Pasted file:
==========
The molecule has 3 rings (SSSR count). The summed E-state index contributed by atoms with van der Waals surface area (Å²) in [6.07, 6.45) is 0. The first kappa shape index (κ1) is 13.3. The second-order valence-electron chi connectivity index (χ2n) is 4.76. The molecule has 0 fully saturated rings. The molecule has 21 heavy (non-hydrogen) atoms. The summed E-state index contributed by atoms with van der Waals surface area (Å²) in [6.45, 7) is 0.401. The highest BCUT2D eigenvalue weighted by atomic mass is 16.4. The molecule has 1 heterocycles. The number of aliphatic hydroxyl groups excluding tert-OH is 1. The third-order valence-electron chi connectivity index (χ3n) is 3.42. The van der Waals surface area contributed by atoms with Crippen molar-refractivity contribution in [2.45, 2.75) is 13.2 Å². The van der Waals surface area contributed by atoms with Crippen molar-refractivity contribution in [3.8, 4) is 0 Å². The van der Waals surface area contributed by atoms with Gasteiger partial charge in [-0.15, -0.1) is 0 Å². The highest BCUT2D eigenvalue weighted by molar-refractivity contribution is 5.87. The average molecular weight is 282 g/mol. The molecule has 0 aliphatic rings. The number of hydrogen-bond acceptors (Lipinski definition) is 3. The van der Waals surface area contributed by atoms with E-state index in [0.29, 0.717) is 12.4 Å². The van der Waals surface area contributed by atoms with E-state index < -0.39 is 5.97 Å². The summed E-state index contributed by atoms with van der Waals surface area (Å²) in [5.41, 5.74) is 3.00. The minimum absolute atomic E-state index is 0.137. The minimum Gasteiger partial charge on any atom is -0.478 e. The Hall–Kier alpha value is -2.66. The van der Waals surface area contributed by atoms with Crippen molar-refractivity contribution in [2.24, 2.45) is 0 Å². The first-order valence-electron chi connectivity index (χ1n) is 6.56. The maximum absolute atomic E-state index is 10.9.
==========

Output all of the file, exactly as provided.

The molecule has 3 rings (SSSR count). The summed E-state index contributed by atoms with van der Waals surface area (Å²) in [6.07, 6.45) is 0. The first kappa shape index (κ1) is 13.3. The second-order valence-electron chi connectivity index (χ2n) is 4.76. The molecule has 0 fully saturated rings. The molecule has 21 heavy (non-hydrogen) atoms. The summed E-state index contributed by atoms with van der Waals surface area (Å²) in [6.45, 7) is 0.401. The highest BCUT2D eigenvalue weighted by atomic mass is 16.4. The molecule has 1 heterocycles. The number of aliphatic hydroxyl groups excluding tert-OH is 1. The third-order valence-electron chi connectivity index (χ3n) is 3.42. The van der Waals surface area contributed by atoms with Crippen molar-refractivity contribution in [2.45, 2.75) is 13.2 Å². The van der Waals surface area contributed by atoms with Crippen molar-refractivity contribution in [3.8, 4) is 0 Å². The van der Waals surface area contributed by atoms with Gasteiger partial charge in [-0.15, -0.1) is 0 Å². The highest BCUT2D eigenvalue weighted by molar-refractivity contribution is 5.87. The average molecular weight is 282 g/mol. The molecule has 0 aliphatic rings. The number of hydrogen-bond acceptors (Lipinski definition) is 3. The van der Waals surface area contributed by atoms with E-state index in [0.29, 0.717) is 12.4 Å². The van der Waals surface area contributed by atoms with E-state index < -0.39 is 5.97 Å². The summed E-state index contributed by atoms with van der Waals surface area (Å²) in [5.41, 5.74) is 3.00. The minimum absolute atomic E-state index is 0.137. The minimum Gasteiger partial charge on any atom is -0.478 e. The Hall–Kier alpha value is -2.66. The van der Waals surface area contributed by atoms with Crippen molar-refractivity contribution in [2.24, 2.45) is 0 Å². The first-order valence-electron chi connectivity index (χ1n) is 6.56. The maximum absolute atomic E-state index is 10.9.